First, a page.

Fed Up at NAB Forum

The five men who staged the Fed Up Lunch at Flemington earlier this year have continued to share the motivating message that first inspired them. Stand up, get involved and make a difference. It sounds simple and it is possible, according to one of the five, Peter Fraser, who representing McAuley Community Services for Women, spoke at the recent NAB Speak Up to Save a Life event in Melbourne.        

Peter presented to 200 NAB technology department employees at the Speak Up to Save a Life event at NAB’s Bourke St auditorium. The event was put together by Dayle Stevens, General Manager, NAB’s Support Services Technology, after she attended the Fed Up Lunch and was inspired to take action herself.

Speaking before Australian of the Year, Rosie Batty, Peter explained that family violence is a community problem, a men’s problem, and a problem that we need to address head on. He personalised the issue by talking about the six most significant women in his life and his commitment to fight family violence against women, who were also peopleloved by parents, children and siblings.

Using the Fed Up Lunch as an example, his message was that everyone can contribute to change and he encouraged the audience to take the first step in making a difference themselves. The Fed Up team has already started planning the 2016 event which they hope will build on the great money and awareness raising efforts of this year’s inaugural Fed Up lunch.

McAuley Community Services for Women was invited to disseminate information at the forum and received donations from those present. As well, several NAB staff have volunteered IT support to the organisation. Importantly, NAB has also committed to running 10 Engage to Change facilitated sessions for senior managers in the coming weeks.Engage to Change is a ground-breaking social enterprise to educate employers and staff about family violence, its impact on business and what can be done to support women experiencing violence.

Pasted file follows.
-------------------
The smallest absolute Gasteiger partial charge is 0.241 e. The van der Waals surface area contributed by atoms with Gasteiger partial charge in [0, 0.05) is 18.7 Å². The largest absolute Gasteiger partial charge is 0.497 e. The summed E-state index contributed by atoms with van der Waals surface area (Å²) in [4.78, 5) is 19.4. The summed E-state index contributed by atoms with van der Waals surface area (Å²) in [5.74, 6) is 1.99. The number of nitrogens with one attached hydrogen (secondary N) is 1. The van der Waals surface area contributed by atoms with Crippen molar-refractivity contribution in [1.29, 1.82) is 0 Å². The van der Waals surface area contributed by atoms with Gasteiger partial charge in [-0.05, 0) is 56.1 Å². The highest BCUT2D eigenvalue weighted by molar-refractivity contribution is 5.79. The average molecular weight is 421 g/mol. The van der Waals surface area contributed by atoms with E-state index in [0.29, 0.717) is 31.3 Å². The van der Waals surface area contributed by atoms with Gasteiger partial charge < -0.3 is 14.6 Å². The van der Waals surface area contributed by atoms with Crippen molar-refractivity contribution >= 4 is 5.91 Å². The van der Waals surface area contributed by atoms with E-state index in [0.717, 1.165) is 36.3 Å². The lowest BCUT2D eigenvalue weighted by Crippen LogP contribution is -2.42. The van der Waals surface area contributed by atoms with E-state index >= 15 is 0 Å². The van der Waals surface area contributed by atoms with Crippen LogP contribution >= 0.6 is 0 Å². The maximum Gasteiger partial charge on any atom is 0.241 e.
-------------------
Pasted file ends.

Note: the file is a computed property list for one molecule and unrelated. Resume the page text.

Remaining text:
Family violence not only affects individual employees but can put colleagues and the workplace at risk as well. Recent surveys in Australia and overseas have estimated between 10–30% of employees may be affected by family violence in any 12 month period.

Family violence costs Australian business around $13.6 billion each year, due to lost productivity, increased use of sick leave, poor performance, absenteeism and recruitment costs. By 2021 this figure is expected to rise to $20 billion (according to The Cost of Violence Against Women and their Children, KPMG 2009).

Peter’s message was clear to big business and individuals – you can do something. If you would like to make a difference but don’t know where to start, get in touch with us or the the Fed Up team at fedup.org.au.

You can also donate to McAuley Community Services for Women or run an event.
See

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for Ideas. Or we can speak at an event.

Caption: Three of the Fed Up five at the forum - Michael Jones, Toby Potter and Peter Fraser with Lisa Tout and Emma Last from McAuley Community Services for Women.